Accept this first rule and you're set to proceed. Go with no card or cheap card or amateur card...and you'll weep as you listen to this guy:
The Show-Win Cardinal Rule
In most places the next advice would be served as the finale. But it's something you should be thinking about from the get-go, from the very first thoughts of your card:
The way that you'll present your card is part and parcel of the show. If you've got a gold Cadillac among cards, you still won't get much mileage if you have to fumble to find it...or pull a battered specimen from your shirt pocket or purse. If your card is the winner it must be, then present it with casual, confident flair that people are sure to remember.
Easy does it, though. Beware of seeming to strain for the high notes. I once knew an artist who handed out cards as if they were hosts at a Catholic mass. First came the pricey card case which he delicately opened. Then he held the case in both hands with a reverential look. Within the opened case you saw different versions of his card, each with a different photo. And you were invited to take one...his eyes saying to swallow it whole but don't chew.
A more offhanded manner and an engaging 'Help yourself' would have turned that scene around
The Show-Lose Cardinal Rule
You must know your core card audience. Handing out your business card is a form of direct mail. In a blind direct mail campaign--e.g., sending Tweets to all your followers--the 'conversion rate', the percentage of those who will actually buy, is said to run somewhere from one to five percent. You can certainly better your chances with a terrific business card and a dynamite presentation.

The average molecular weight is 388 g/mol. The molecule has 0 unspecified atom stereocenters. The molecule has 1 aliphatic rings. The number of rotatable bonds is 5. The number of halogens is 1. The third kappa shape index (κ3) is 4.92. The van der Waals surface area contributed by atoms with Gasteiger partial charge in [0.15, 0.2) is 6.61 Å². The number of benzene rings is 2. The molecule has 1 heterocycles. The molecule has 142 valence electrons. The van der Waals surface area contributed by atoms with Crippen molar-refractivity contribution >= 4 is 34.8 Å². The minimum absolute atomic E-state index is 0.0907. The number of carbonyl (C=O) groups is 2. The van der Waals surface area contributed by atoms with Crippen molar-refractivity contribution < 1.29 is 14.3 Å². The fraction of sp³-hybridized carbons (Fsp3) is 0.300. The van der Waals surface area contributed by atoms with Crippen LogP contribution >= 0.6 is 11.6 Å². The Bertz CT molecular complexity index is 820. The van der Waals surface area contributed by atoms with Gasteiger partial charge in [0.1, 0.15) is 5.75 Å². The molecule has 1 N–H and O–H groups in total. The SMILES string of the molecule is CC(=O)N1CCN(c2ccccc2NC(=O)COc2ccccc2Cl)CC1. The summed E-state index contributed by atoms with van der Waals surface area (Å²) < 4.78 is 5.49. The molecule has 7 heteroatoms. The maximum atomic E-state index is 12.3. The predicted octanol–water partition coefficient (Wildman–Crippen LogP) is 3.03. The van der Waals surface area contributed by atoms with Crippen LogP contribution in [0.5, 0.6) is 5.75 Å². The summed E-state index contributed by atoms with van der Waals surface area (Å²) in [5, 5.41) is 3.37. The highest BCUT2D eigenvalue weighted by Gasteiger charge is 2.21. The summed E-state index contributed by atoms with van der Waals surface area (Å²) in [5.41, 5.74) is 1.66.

But let's repeat: know your core card audience. Many people love collecting cards or are too shy to refuse one. By and large, you'll be wasting your money handing your cards out at random. Worse, you'll be wasting both money and time, if you're an ebook writer, debating with paper book snobs.
One final form of Show-Losing: if you have produced a classic card or have a cool, unique campaign, overcome the temptation to share it online. For pirates sail among us. And those who'd gladly sit on deck and watch you drown will plunder you without any sign of remorse.
Screw the pirates.
And know who your real friends are.
That's it for now. See you next week with further thoughts on business cards.